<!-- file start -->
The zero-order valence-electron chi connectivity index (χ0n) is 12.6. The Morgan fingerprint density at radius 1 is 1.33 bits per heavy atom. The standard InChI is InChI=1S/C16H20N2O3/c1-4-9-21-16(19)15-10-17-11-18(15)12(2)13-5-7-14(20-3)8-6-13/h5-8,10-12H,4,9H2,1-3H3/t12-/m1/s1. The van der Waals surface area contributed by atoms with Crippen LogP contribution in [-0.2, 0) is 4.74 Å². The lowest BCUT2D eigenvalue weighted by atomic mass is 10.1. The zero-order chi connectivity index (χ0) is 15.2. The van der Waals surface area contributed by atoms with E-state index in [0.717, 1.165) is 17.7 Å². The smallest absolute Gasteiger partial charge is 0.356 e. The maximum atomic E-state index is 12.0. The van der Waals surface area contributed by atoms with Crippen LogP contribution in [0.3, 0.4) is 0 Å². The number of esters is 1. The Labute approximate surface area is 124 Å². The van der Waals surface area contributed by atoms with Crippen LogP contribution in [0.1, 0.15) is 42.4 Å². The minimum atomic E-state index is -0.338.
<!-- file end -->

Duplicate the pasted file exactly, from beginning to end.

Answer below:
The zero-order valence-electron chi connectivity index (χ0n) is 12.6. The Morgan fingerprint density at radius 1 is 1.33 bits per heavy atom. The standard InChI is InChI=1S/C16H20N2O3/c1-4-9-21-16(19)15-10-17-11-18(15)12(2)13-5-7-14(20-3)8-6-13/h5-8,10-12H,4,9H2,1-3H3/t12-/m1/s1. The van der Waals surface area contributed by atoms with Crippen LogP contribution in [-0.2, 0) is 4.74 Å². The lowest BCUT2D eigenvalue weighted by atomic mass is 10.1. The zero-order chi connectivity index (χ0) is 15.2. The van der Waals surface area contributed by atoms with E-state index in [0.717, 1.165) is 17.7 Å². The smallest absolute Gasteiger partial charge is 0.356 e. The maximum atomic E-state index is 12.0. The van der Waals surface area contributed by atoms with Crippen LogP contribution in [0.3, 0.4) is 0 Å². The number of esters is 1. The Labute approximate surface area is 124 Å². The van der Waals surface area contributed by atoms with Crippen LogP contribution in [0.1, 0.15) is 42.4 Å². The minimum atomic E-state index is -0.338.